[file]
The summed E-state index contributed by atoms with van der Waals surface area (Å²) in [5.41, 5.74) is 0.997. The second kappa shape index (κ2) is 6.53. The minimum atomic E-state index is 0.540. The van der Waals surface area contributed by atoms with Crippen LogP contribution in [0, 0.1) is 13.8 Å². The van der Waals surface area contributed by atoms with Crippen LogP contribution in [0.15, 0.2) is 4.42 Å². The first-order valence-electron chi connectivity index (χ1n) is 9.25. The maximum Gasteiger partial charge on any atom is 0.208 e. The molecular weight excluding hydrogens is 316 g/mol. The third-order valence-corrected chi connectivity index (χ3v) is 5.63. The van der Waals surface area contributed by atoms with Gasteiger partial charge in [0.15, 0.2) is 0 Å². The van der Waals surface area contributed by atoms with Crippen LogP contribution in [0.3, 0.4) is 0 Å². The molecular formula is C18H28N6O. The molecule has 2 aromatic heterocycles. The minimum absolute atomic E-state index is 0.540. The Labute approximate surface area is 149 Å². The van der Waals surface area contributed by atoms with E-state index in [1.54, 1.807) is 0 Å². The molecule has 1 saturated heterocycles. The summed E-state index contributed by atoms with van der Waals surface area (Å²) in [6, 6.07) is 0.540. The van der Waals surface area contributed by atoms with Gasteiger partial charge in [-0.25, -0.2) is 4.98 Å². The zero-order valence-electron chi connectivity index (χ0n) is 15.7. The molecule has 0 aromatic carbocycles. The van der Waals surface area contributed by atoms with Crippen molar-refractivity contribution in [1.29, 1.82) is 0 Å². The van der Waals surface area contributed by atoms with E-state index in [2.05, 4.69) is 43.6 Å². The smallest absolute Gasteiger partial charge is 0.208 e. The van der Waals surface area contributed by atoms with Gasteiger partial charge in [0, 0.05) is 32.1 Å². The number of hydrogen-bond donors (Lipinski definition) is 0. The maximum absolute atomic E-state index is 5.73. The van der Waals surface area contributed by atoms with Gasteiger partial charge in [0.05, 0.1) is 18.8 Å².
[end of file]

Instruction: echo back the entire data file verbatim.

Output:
The summed E-state index contributed by atoms with van der Waals surface area (Å²) in [5.41, 5.74) is 0.997. The second kappa shape index (κ2) is 6.53. The minimum atomic E-state index is 0.540. The van der Waals surface area contributed by atoms with Crippen LogP contribution in [0, 0.1) is 13.8 Å². The van der Waals surface area contributed by atoms with Crippen LogP contribution in [0.15, 0.2) is 4.42 Å². The first-order valence-electron chi connectivity index (χ1n) is 9.25. The maximum Gasteiger partial charge on any atom is 0.208 e. The molecular weight excluding hydrogens is 316 g/mol. The third-order valence-corrected chi connectivity index (χ3v) is 5.63. The van der Waals surface area contributed by atoms with Gasteiger partial charge in [0.15, 0.2) is 0 Å². The van der Waals surface area contributed by atoms with Crippen LogP contribution in [0.3, 0.4) is 0 Å². The molecular formula is C18H28N6O. The molecule has 2 aromatic heterocycles. The minimum absolute atomic E-state index is 0.540. The Labute approximate surface area is 149 Å². The van der Waals surface area contributed by atoms with E-state index in [1.54, 1.807) is 0 Å². The molecule has 1 saturated heterocycles. The summed E-state index contributed by atoms with van der Waals surface area (Å²) in [6, 6.07) is 0.540. The van der Waals surface area contributed by atoms with Gasteiger partial charge in [-0.25, -0.2) is 4.98 Å². The zero-order valence-electron chi connectivity index (χ0n) is 15.7. The molecule has 0 aromatic carbocycles. The van der Waals surface area contributed by atoms with Crippen molar-refractivity contribution in [1.29, 1.82) is 0 Å². The van der Waals surface area contributed by atoms with E-state index in [2.05, 4.69) is 43.6 Å². The smallest absolute Gasteiger partial charge is 0.208 e. The van der Waals surface area contributed by atoms with Gasteiger partial charge in [0, 0.05) is 32.1 Å². The number of hydrogen-bond donors (Lipinski definition) is 0. The maximum absolute atomic E-state index is 5.73. The van der Waals surface area contributed by atoms with Gasteiger partial charge in [0.05, 0.1) is 18.8 Å².